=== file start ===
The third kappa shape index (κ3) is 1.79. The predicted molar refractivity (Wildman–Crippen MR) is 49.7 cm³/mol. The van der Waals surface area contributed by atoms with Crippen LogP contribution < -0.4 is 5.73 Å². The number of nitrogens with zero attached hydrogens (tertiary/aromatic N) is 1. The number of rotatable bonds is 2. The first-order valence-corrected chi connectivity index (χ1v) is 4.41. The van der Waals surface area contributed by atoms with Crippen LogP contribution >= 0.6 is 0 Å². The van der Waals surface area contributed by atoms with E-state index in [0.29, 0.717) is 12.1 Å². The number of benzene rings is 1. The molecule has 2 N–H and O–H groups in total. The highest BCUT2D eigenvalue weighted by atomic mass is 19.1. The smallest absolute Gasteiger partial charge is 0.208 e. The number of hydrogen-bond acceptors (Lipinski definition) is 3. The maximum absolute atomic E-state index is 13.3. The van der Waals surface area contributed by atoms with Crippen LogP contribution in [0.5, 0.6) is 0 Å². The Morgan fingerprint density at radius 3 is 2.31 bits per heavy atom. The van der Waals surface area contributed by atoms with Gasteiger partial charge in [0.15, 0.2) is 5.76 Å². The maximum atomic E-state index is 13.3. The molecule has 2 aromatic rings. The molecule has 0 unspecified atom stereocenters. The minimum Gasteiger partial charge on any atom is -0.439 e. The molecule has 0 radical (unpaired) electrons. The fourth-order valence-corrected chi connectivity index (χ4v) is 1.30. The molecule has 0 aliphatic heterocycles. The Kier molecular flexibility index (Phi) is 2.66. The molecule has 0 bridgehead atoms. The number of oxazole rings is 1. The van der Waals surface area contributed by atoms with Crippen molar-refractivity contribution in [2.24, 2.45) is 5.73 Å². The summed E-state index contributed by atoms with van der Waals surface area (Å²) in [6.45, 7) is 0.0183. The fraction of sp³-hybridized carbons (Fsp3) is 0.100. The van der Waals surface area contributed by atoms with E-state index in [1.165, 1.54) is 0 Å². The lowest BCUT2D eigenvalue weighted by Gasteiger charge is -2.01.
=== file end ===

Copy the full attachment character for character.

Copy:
The third kappa shape index (κ3) is 1.79. The predicted molar refractivity (Wildman–Crippen MR) is 49.7 cm³/mol. The van der Waals surface area contributed by atoms with Crippen LogP contribution < -0.4 is 5.73 Å². The number of nitrogens with zero attached hydrogens (tertiary/aromatic N) is 1. The number of rotatable bonds is 2. The first-order valence-corrected chi connectivity index (χ1v) is 4.41. The van der Waals surface area contributed by atoms with Crippen LogP contribution >= 0.6 is 0 Å². The van der Waals surface area contributed by atoms with E-state index in [0.29, 0.717) is 12.1 Å². The number of benzene rings is 1. The molecule has 2 N–H and O–H groups in total. The highest BCUT2D eigenvalue weighted by atomic mass is 19.1. The smallest absolute Gasteiger partial charge is 0.208 e. The number of hydrogen-bond acceptors (Lipinski definition) is 3. The maximum absolute atomic E-state index is 13.3. The van der Waals surface area contributed by atoms with Crippen LogP contribution in [0.5, 0.6) is 0 Å². The Morgan fingerprint density at radius 3 is 2.31 bits per heavy atom. The van der Waals surface area contributed by atoms with Gasteiger partial charge in [0.15, 0.2) is 5.76 Å². The maximum atomic E-state index is 13.3. The molecule has 2 aromatic rings. The molecule has 0 unspecified atom stereocenters. The minimum Gasteiger partial charge on any atom is -0.439 e. The molecule has 0 radical (unpaired) electrons. The fourth-order valence-corrected chi connectivity index (χ4v) is 1.30. The molecule has 0 aliphatic heterocycles. The Kier molecular flexibility index (Phi) is 2.66. The molecule has 0 bridgehead atoms. The number of oxazole rings is 1. The van der Waals surface area contributed by atoms with Crippen molar-refractivity contribution in [2.24, 2.45) is 5.73 Å². The summed E-state index contributed by atoms with van der Waals surface area (Å²) in [6.45, 7) is 0.0183. The fraction of sp³-hybridized carbons (Fsp3) is 0.100. The van der Waals surface area contributed by atoms with E-state index in [1.165, 1.54) is 0 Å². The lowest BCUT2D eigenvalue weighted by Gasteiger charge is -2.01.